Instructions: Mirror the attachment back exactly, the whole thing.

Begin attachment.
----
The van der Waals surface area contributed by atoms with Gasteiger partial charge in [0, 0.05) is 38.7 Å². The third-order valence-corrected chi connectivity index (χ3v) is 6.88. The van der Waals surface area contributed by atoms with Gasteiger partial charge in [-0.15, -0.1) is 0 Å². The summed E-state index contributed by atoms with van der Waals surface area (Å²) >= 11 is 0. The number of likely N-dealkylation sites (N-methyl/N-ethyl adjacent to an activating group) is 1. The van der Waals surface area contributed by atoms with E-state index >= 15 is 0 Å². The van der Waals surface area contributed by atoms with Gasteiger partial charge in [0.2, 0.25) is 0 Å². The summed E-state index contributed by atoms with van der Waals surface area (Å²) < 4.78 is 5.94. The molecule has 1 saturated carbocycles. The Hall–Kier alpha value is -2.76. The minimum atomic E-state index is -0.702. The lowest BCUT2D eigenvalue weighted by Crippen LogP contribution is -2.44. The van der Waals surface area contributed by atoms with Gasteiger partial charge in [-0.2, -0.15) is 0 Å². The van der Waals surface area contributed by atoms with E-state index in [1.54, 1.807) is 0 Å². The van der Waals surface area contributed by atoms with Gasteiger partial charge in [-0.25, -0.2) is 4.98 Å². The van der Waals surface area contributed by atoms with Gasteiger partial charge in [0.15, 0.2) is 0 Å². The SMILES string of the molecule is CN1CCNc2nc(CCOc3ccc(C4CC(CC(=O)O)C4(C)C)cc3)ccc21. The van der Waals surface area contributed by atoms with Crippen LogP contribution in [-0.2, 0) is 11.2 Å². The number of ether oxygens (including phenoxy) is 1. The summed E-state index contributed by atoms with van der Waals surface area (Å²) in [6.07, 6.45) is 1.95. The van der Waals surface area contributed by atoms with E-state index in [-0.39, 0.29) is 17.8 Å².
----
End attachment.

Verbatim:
The van der Waals surface area contributed by atoms with Gasteiger partial charge in [0, 0.05) is 38.7 Å². The third-order valence-corrected chi connectivity index (χ3v) is 6.88. The van der Waals surface area contributed by atoms with Gasteiger partial charge in [-0.15, -0.1) is 0 Å². The summed E-state index contributed by atoms with van der Waals surface area (Å²) >= 11 is 0. The number of likely N-dealkylation sites (N-methyl/N-ethyl adjacent to an activating group) is 1. The van der Waals surface area contributed by atoms with E-state index >= 15 is 0 Å². The van der Waals surface area contributed by atoms with Gasteiger partial charge in [0.2, 0.25) is 0 Å². The summed E-state index contributed by atoms with van der Waals surface area (Å²) < 4.78 is 5.94. The molecule has 1 saturated carbocycles. The Hall–Kier alpha value is -2.76. The minimum atomic E-state index is -0.702. The lowest BCUT2D eigenvalue weighted by Crippen LogP contribution is -2.44. The van der Waals surface area contributed by atoms with Gasteiger partial charge in [-0.2, -0.15) is 0 Å². The van der Waals surface area contributed by atoms with E-state index in [1.54, 1.807) is 0 Å². The van der Waals surface area contributed by atoms with Gasteiger partial charge in [-0.25, -0.2) is 4.98 Å². The van der Waals surface area contributed by atoms with Gasteiger partial charge in [0.15, 0.2) is 0 Å². The SMILES string of the molecule is CN1CCNc2nc(CCOc3ccc(C4CC(CC(=O)O)C4(C)C)cc3)ccc21. The van der Waals surface area contributed by atoms with Crippen LogP contribution in [-0.2, 0) is 11.2 Å². The number of ether oxygens (including phenoxy) is 1. The summed E-state index contributed by atoms with van der Waals surface area (Å²) in [6.07, 6.45) is 1.95. The van der Waals surface area contributed by atoms with E-state index in [-0.39, 0.29) is 17.8 Å².